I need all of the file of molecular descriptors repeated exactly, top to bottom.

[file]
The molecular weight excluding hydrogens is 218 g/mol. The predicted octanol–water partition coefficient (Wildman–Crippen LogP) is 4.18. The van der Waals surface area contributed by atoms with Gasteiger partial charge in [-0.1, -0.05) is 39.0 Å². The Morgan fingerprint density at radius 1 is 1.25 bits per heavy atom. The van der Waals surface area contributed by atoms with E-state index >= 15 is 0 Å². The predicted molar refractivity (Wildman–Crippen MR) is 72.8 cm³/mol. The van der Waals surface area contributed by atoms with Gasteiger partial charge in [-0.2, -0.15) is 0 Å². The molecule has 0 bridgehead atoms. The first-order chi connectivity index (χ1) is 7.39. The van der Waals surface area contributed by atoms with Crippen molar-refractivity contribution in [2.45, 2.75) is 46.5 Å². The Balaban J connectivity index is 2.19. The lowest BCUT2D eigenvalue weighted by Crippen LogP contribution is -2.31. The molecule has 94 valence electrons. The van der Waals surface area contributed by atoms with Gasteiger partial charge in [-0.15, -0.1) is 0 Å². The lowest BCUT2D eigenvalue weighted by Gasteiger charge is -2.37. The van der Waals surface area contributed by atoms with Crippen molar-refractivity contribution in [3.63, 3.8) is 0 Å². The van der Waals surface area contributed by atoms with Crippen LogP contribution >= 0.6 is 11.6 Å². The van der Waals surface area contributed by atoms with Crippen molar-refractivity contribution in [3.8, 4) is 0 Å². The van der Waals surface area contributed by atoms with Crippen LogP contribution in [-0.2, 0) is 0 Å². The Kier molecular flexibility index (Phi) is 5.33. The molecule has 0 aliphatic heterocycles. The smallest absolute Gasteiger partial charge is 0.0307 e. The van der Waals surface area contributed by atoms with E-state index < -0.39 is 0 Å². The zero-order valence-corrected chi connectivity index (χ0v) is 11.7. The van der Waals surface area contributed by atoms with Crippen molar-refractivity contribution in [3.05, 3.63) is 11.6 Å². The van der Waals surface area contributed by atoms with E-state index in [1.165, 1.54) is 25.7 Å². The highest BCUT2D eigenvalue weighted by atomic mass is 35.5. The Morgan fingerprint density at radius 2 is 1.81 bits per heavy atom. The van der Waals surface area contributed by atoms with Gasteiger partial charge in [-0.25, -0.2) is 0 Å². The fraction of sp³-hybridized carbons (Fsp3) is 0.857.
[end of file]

The molecular weight excluding hydrogens is 218 g/mol. The predicted octanol–water partition coefficient (Wildman–Crippen LogP) is 4.18. The van der Waals surface area contributed by atoms with Gasteiger partial charge in [-0.1, -0.05) is 39.0 Å². The Morgan fingerprint density at radius 1 is 1.25 bits per heavy atom. The van der Waals surface area contributed by atoms with E-state index >= 15 is 0 Å². The predicted molar refractivity (Wildman–Crippen MR) is 72.8 cm³/mol. The van der Waals surface area contributed by atoms with Gasteiger partial charge in [-0.2, -0.15) is 0 Å². The molecule has 0 bridgehead atoms. The first-order chi connectivity index (χ1) is 7.39. The van der Waals surface area contributed by atoms with Crippen molar-refractivity contribution in [2.45, 2.75) is 46.5 Å². The Balaban J connectivity index is 2.19. The lowest BCUT2D eigenvalue weighted by Crippen LogP contribution is -2.31. The molecule has 94 valence electrons. The van der Waals surface area contributed by atoms with Gasteiger partial charge in [-0.15, -0.1) is 0 Å². The lowest BCUT2D eigenvalue weighted by Gasteiger charge is -2.37. The van der Waals surface area contributed by atoms with Crippen molar-refractivity contribution in [3.63, 3.8) is 0 Å². The van der Waals surface area contributed by atoms with Crippen LogP contribution >= 0.6 is 11.6 Å². The van der Waals surface area contributed by atoms with Crippen molar-refractivity contribution in [3.8, 4) is 0 Å². The van der Waals surface area contributed by atoms with Crippen LogP contribution in [-0.2, 0) is 0 Å². The Kier molecular flexibility index (Phi) is 5.33. The molecule has 0 aliphatic heterocycles. The smallest absolute Gasteiger partial charge is 0.0307 e. The van der Waals surface area contributed by atoms with E-state index < -0.39 is 0 Å². The zero-order valence-corrected chi connectivity index (χ0v) is 11.7. The van der Waals surface area contributed by atoms with Crippen molar-refractivity contribution in [3.05, 3.63) is 11.6 Å². The van der Waals surface area contributed by atoms with E-state index in [1.165, 1.54) is 25.7 Å². The highest BCUT2D eigenvalue weighted by atomic mass is 35.5. The Morgan fingerprint density at radius 2 is 1.81 bits per heavy atom. The van der Waals surface area contributed by atoms with Gasteiger partial charge in [-0.25, -0.2) is 0 Å². The fraction of sp³-hybridized carbons (Fsp3) is 0.857.